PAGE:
- A new report from Accenture found 66 of the 100 largest U.S. hospitals offer mobile health apps, but only 2% of patients are using them. Failure to focus apps on services consumers want most could cost each hospital more than $2 million a year in lost revenue.
- Only 11% of the hospital apps offer at least one of the three most desired functions: Access to medical records; ability to book, change, and cancel appointments; and ability to request prescription refills.
- In addition, nearly 7% of patients have switched healthcare providers because of poor online experience with customer service, including mobile apps.
Accenture recommends hospitals adopt a patient-centric approach when developing new mobile health apps or revising existing ones. The report found 38% of the 100 largest hospitals develop health apps in-house instead of hiring a mobile app vendor.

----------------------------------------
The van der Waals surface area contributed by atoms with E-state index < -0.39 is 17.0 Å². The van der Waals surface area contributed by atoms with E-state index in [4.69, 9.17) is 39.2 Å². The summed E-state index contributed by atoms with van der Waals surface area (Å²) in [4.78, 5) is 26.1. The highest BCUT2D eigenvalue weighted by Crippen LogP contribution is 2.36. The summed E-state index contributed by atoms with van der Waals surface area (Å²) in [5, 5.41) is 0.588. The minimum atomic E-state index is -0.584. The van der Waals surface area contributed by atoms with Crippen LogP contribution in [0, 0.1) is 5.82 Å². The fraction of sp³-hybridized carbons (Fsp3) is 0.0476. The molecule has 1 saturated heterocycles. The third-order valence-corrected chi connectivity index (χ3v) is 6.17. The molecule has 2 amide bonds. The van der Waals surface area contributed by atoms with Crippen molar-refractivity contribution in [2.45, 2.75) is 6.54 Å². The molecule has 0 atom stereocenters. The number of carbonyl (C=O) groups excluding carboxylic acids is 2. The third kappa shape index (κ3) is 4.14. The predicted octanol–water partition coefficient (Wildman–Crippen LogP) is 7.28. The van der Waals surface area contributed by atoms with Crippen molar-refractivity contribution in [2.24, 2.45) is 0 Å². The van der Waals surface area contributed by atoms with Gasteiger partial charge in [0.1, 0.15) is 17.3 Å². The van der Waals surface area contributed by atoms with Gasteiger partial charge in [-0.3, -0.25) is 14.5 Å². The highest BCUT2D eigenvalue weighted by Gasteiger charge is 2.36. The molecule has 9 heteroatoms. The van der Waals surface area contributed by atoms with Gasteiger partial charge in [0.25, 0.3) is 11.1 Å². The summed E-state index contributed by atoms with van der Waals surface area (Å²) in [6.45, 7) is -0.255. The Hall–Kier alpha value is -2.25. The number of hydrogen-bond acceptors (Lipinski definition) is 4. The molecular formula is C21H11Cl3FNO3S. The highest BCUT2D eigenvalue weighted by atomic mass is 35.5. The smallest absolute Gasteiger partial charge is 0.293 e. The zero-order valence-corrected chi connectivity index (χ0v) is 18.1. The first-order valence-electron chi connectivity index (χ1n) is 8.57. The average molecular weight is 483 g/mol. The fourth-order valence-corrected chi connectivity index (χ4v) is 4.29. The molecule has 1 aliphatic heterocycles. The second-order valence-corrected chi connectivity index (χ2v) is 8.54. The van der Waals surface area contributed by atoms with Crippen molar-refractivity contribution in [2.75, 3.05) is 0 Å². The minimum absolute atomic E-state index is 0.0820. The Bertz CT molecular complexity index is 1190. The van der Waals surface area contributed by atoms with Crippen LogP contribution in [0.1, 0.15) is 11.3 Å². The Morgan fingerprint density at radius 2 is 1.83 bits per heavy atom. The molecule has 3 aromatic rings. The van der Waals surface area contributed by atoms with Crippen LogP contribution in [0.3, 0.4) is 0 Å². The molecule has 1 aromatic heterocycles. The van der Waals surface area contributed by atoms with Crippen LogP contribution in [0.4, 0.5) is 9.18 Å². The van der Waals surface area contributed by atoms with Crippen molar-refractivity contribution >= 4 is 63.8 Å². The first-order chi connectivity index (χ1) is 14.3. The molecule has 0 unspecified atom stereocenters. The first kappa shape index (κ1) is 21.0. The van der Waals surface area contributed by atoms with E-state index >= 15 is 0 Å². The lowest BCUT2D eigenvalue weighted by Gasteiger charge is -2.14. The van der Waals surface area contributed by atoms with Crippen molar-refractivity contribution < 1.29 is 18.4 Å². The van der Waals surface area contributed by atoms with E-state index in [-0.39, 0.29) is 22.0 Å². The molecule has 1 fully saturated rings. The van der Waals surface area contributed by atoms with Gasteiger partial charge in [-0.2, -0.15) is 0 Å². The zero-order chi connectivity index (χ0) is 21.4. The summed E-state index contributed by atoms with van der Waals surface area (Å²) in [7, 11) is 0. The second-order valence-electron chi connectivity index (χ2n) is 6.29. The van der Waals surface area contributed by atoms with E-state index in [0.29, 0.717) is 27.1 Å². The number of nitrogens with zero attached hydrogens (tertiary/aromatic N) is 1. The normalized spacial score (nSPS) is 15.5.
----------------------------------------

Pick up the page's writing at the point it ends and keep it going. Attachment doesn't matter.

“Simply having a mobile app is not enough,” said Brian Kalis, managing director in Accenture’s Health practice in a prepared statement. “Hospital apps are failing to engage patients by not aligning their functionality and user experience with what consumers expect and need. Consumers want ubiquitous access to products and services as part of their customer experience, and those who become disillusioned with a provider’s mobile services – or a lack thereof – could look elsewhere for services.”
He suggested hospitals should engage with leading digital and mobile health companies that offer unique solutions, such as ZocDoc, to understand what interests consumers most. Kalis also said hospitals should work with digital health companies as well as build solutions in-house as the pace and size of mobile health technology grow faster and larger.